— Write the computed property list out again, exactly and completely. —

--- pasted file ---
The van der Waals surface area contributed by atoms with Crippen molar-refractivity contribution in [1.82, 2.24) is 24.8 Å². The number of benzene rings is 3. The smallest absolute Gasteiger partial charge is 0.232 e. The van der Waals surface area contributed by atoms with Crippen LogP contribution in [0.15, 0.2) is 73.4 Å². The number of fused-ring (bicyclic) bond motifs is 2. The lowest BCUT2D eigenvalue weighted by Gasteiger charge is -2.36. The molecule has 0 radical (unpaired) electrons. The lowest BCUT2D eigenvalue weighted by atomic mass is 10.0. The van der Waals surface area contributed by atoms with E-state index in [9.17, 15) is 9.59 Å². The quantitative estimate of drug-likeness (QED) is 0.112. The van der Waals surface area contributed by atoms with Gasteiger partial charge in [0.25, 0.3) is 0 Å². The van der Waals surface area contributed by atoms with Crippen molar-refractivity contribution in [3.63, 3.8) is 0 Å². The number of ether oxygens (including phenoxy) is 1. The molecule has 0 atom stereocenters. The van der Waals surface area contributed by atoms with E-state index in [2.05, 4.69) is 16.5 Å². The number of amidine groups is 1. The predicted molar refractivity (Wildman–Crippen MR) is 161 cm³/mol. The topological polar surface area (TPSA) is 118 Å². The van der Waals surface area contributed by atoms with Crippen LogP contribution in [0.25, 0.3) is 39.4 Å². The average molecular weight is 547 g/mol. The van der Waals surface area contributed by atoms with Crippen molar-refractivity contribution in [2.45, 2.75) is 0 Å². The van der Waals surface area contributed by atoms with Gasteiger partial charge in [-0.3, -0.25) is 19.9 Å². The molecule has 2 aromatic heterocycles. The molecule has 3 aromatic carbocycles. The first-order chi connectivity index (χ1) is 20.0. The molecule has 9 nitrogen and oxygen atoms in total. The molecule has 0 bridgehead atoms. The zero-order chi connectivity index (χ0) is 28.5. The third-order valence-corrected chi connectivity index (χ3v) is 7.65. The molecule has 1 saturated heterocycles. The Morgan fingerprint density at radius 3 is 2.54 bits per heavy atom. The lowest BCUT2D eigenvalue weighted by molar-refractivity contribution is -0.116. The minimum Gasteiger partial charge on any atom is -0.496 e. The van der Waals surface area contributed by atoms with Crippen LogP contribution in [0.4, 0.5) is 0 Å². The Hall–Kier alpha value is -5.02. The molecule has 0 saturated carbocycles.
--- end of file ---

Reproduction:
The van der Waals surface area contributed by atoms with Crippen molar-refractivity contribution in [1.82, 2.24) is 24.8 Å². The number of benzene rings is 3. The smallest absolute Gasteiger partial charge is 0.232 e. The van der Waals surface area contributed by atoms with Crippen LogP contribution in [0.15, 0.2) is 73.4 Å². The number of fused-ring (bicyclic) bond motifs is 2. The lowest BCUT2D eigenvalue weighted by Gasteiger charge is -2.36. The molecule has 0 radical (unpaired) electrons. The lowest BCUT2D eigenvalue weighted by atomic mass is 10.0. The van der Waals surface area contributed by atoms with E-state index in [9.17, 15) is 9.59 Å². The quantitative estimate of drug-likeness (QED) is 0.112. The van der Waals surface area contributed by atoms with Gasteiger partial charge in [0.25, 0.3) is 0 Å². The van der Waals surface area contributed by atoms with Crippen molar-refractivity contribution in [3.63, 3.8) is 0 Å². The number of ether oxygens (including phenoxy) is 1. The molecule has 0 atom stereocenters. The van der Waals surface area contributed by atoms with E-state index in [2.05, 4.69) is 16.5 Å². The number of amidine groups is 1. The predicted molar refractivity (Wildman–Crippen MR) is 161 cm³/mol. The topological polar surface area (TPSA) is 118 Å². The van der Waals surface area contributed by atoms with Crippen LogP contribution in [0.25, 0.3) is 39.4 Å². The average molecular weight is 547 g/mol. The van der Waals surface area contributed by atoms with Crippen molar-refractivity contribution in [2.45, 2.75) is 0 Å². The van der Waals surface area contributed by atoms with Gasteiger partial charge in [-0.3, -0.25) is 19.9 Å². The molecule has 2 aromatic heterocycles. The molecule has 3 aromatic carbocycles. The first-order chi connectivity index (χ1) is 20.0. The molecule has 9 nitrogen and oxygen atoms in total. The molecule has 0 bridgehead atoms. The zero-order chi connectivity index (χ0) is 28.5. The third-order valence-corrected chi connectivity index (χ3v) is 7.65. The molecule has 1 saturated heterocycles. The Morgan fingerprint density at radius 3 is 2.54 bits per heavy atom. The lowest BCUT2D eigenvalue weighted by molar-refractivity contribution is -0.116. The minimum Gasteiger partial charge on any atom is -0.496 e. The van der Waals surface area contributed by atoms with Crippen LogP contribution in [0.4, 0.5) is 0 Å². The Hall–Kier alpha value is -5.02. The molecule has 0 saturated carbocycles.